Blair is probably the easiest one for me to write. I see him as being very young, but he has an old soul. He's passionate, too, and I can understand passion, the breath of life.
My least favorite character to write is Joel, but remember that's to write. He also happens to be one of my favorite characters and I only wish they had expanded him more in the series. I see him as an equal to Simon, but a man with a totally different approach to things. I think sometimes writers see Joel as being easy-going and just a peon, but he was Simon's match always…the only man I think who could take Simon on. There is always an inference in the show that Joel and Simon are close, the kind of buddies who depend on each other, and worked their way up through the political ranks side by side.
What genre(s) do you enjoy writing the most?
I've never done a missing scene and I never did figure out smarm. I think I write human drama, the emotional intensities of situations and human interaction. I love to analyze conflict. People are so different, so unique, that to watch them work out their differences, make mistakes and still persevere, still hold firm to the bond that they share, that is magic to me.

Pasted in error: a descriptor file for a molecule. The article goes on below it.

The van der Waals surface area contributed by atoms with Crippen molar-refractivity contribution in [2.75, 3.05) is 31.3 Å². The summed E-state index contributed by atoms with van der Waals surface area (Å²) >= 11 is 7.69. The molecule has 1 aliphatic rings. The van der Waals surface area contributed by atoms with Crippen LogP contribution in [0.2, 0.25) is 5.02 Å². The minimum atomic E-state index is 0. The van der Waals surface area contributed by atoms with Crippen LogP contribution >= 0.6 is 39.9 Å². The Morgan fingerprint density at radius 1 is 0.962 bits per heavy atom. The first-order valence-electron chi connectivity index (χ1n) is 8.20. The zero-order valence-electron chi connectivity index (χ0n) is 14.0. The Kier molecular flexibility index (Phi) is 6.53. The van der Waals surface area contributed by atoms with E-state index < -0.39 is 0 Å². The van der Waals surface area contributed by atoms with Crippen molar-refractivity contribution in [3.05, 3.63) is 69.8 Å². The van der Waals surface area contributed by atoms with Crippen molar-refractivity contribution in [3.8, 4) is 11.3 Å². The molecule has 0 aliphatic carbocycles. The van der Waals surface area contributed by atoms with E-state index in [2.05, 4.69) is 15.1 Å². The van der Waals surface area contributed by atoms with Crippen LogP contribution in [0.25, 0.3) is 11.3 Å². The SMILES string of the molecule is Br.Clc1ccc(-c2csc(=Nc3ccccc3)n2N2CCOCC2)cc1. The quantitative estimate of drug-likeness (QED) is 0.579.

Who are your beta readers and what do you appreciate most about them?
I have no betas. I had a bad experience with my first beta for Stealing Memories. She was on Guide Posts lists of betas, I sent her the story and her idea of betaing was telling someone NOT to post. I swore I would never use another beta. I have had friends help me and offer opinion, but I let my heart speak freely. Many times I have been told that I should use a beta, but that one hurtful experience was enough to put me off to the idea.
You frequently separate your scenes with little interludes that are almost poetic in nature. What's the story behind your "Aggieisms"?
I am a big fan of Dean Koontz and he always quotes from the Book of Counted Sorrows before his chapters. He admits there is no such book but they are the preludes to his thoughts. So before I start every chapter, I write the "Aggieism," as my good friend, Iris Wilde, calls them. I let my mind just relax and I usually make them one-shot deals..no editing except for grammar and spelling. Often times they come out as rhyming, but that is not my intention. I let my heart speak of the things it needs to say. I allow a free-flow of my emotions as I enter this portion of my story. Then I write the chapter and I am more surprised than anyone that the saying had any relevance at all to the drama. They should really be called "accidents" or "lucky Aggie guesses."